Jadhav Santosh1*, Mali Audumbar1, Tamboli Ashpak2
Department of Pharmaceutics, Sahyadri College of Pharmacy, Methwade, Sangola-413307, Solapur, Maharashtra, India1.
Department of Pharmaceutical chemistry, Sahyadri College of Pharmacy, Methwade, Sangola-413307, Solapur, Maharashtra, India2.*

Since the current Ebola Virus Disease (also referred to as Ebola Haemorrhagic Fever) outbreak began in Guinea in December of 2013, the outbreak now involves trans-mission in Guinea, Liberia, Nigeria, and Sierra Leone. Ebola haemorrhagic fever (EHF) is a zoonosis affecting both human and non-human primates (NHP). Ebola virus (formerly officially designated Zaire Ebolavirus, or EBOV) was first seen infecting humans in African continent; especially  Sudan, Democratic Republican of Congo, Zaire and nearby countries. Fruit bats of the Pteropodidae family are considered to be the natural host of the Ebola virus. The virus is transmitted to people from wild animals and spreads in the human population through human-to-human transmission. The World Health Organization (WHO) reports that this is the largest Ebola Virus Disease (EVD) outbreak ever recorded. EVD outbreaks have a case fatality rate ofup to 90%. The research is on-going on development of making vaccine to curb this virus yet licensed success or specific treatment is not achieved.


PharmaTutor (ISSN: 2347 - 7881)

Volume 3, Issue 4

Received On: 05/01/2015; Accepted On: 15/02/2015; Published On: 01/04/2015

How to cite this article: S Jadhav, A Mali, A Tamboli; Resources, Guidance, Control and Prevention for Ebola Virus Disease- An Overview; PharmaTutor; 2015; 3(4); 12-20

The disease is caused by infection with Ebola virus, named after a river in the Democratic Republic of the Congo (formerly Zaire) in Africa, where it was first recognized. The Ebola virus disease (EVD),  previously  known  as  Ebola  haemorrhagic  fever  (Ebola  HF)  is  a  severe condition caused by a virus belonging to genus Ebolavirus, family Filoviridae and order Mononegavirales. The virus is one of two members of a family of RNA viruses called the Filoviridae[1]. These five viruses are-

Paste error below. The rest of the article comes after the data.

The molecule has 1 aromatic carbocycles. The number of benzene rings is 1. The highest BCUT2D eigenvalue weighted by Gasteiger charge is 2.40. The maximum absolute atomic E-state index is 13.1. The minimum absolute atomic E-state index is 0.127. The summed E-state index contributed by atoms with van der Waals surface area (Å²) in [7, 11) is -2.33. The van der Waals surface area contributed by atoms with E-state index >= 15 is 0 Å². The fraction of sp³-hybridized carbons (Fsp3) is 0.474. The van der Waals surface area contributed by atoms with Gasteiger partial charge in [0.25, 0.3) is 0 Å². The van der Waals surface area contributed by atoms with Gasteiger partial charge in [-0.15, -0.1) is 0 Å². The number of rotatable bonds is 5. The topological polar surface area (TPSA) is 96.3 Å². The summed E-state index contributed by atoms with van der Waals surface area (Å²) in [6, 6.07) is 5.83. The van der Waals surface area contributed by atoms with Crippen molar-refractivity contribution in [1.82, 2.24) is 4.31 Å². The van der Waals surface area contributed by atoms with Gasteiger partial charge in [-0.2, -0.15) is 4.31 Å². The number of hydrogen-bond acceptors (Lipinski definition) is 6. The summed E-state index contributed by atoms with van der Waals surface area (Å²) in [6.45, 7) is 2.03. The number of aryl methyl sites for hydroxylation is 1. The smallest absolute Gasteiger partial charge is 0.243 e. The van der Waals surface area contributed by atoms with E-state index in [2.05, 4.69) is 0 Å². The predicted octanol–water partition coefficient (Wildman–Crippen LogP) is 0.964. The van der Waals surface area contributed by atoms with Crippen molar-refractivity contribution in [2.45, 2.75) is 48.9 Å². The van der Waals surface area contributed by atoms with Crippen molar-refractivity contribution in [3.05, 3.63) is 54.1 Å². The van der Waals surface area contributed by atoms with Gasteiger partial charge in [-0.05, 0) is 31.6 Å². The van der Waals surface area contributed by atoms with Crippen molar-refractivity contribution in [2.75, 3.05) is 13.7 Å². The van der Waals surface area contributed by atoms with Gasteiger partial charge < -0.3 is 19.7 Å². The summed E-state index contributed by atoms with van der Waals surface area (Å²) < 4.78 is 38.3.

Bundibugyo virus (BDBV):

Ebola virus or Zaire Ebola virus (EBOV):
This  is most fatal among all fiveand  has  the  highest case-fatality  rate,  up  to  90%  in  some epidemics. The first outbreak took place on 26 August 1976 in Yambuku. MabaloLokela, a 44-year-old schoolteacher, became the first recorded case. The symptoms resembled malaria, and subsequent patients received quinine. The initial transmission was believed to be due to reuse of the needle for Lokela's injection without sterilization.  Subsequent transmission was also due to lack of barrier nursing and the traditional burial preparation method, which involves washing and gastrointestinal tract cleansing[2].

Sudan virus (SUDV):
The virus was the second species of Ebola emerging simultaneous with the Zaire virus. It was believed to have originated amongst cotton factory workers in Nzara, Sudan, with the first case reported as a worker exposed to a potential natural reservoir. The carrier is still unknown. The most recent outbreak occurred in May 2004. 20 confirmed cases were reported in Yambio County, Sudan, with five deaths resulting. The average fatality rates for were 54% in 1976, 68% in 1979, and 53% in 2000 and 2001[3].

Tai Forest virus (TAFV):